BPM.com

Dynamic Business Environments, Static IT Architectures Create Constant Battle

There are several reasons for the IT alignment problem. Consider the Zachman Framework approach, for example, using successive transformation of views of the information systems architecture. If the technology in row 4 is changed, it impacts the design, or the system logic in row 3 above, (see diagram below). If the business changes, then the design represented by row 3 is impacted by the business changes. This is known as the “row 3 squeeze” so design is impacted from two directions. Change is most likely from the business side as the organization reacts to changes in the business environment.

Below is the diagram that shows the layers of architecture in an enterprise ranging from dynamic to stable architectures. Each architecture layer, as shown in the diagram, has characteristics that are different from the layers on either side. One key characteristic is the amount of change over time for each layer. The part of the architecture suite that is most dynamic is the point which perceived market needs are developed to respond to the changing business environment. Architectures become more stable as they approach the enablers, as enablers, including systems, are the most stable architecture to develop and manage.

The layering of architectures from the business environment down to the enablers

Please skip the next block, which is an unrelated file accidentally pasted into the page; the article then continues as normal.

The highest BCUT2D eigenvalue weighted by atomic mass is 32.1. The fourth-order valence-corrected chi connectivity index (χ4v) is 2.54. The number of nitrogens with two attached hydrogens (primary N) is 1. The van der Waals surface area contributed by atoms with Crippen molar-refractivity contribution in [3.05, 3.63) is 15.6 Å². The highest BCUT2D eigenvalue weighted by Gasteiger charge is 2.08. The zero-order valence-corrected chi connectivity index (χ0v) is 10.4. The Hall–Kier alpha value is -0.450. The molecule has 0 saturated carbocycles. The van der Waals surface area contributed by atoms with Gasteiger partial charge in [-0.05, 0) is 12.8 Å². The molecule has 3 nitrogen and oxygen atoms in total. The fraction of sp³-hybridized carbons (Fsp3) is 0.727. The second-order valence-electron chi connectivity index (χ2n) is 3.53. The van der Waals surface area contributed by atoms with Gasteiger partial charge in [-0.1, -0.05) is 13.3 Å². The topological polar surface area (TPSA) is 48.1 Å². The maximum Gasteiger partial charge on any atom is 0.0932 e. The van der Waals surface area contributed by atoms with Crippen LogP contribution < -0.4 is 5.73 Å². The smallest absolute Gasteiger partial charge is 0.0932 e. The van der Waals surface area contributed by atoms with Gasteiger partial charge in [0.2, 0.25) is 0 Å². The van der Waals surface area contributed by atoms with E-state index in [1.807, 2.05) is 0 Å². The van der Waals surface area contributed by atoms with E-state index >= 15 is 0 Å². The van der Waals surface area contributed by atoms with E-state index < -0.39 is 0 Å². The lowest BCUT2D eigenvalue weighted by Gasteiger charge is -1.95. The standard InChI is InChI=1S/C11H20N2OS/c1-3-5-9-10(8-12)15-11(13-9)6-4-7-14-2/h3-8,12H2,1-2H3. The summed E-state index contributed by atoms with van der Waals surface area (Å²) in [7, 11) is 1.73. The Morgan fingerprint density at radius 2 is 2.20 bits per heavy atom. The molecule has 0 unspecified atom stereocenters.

Architecture and Dynamics

Enablers include the digital part of the business managed by IT as well as skills, policies, procedures and business technology. It is no wonder alignment of architecture is such a big problem. Perhaps virtualization and SOA technologies will help increase the alignment possibilities between IT and the business.

There are multiple models in an architecture layer. As an example, the classic functional decomposition of processes is shown as a hierarchical, or tree structure. This logical nesting of the organization's processes shows only unique process names. Another tree structure process model shows the same process names but is constructed to show the sequence of execution of the processes. In this second hierarchical model, a process name may appear many times. These models, along with process flow models, workflow models, case management models and process context matrices, represent the actions of the business, which form the business process architecture.

Read More at BPM and Case Management

Frank Kowalkowski
Author: Frank KowalkowskiWebsite: http://www.knowledgebiz.com
President and CEO of Knowledge Consultants, Inc

Frank Kowalkowski is President and CEO of Knowledge Consultants, Inc.

He has over 30 years of management and consulting experience in manufacturing, distribution, banking, insurance and financial services as well as the public sector. He has been involved with wide range of projects that include business analysis, process management, e-commerce, business performance measurement, business and competitive intelligence, knowledge management, and supply chain management.

In addition to being a keynote speaker at international conferences as well as a conference chair, he has written numerous papers and spoken at conferences on a variety of subjects such as business performance management, technology forecasting, management disciplines, process analytics and management and various aspect of enterprise analysis. He is the author of a 1996 book on Enterprise Analysis (Prentice – Hall, ISBN 0-13-282-3365) and over 70 papers.

He has consulted with Fortune's magazine 100 companies.


blog comments powered by Disqus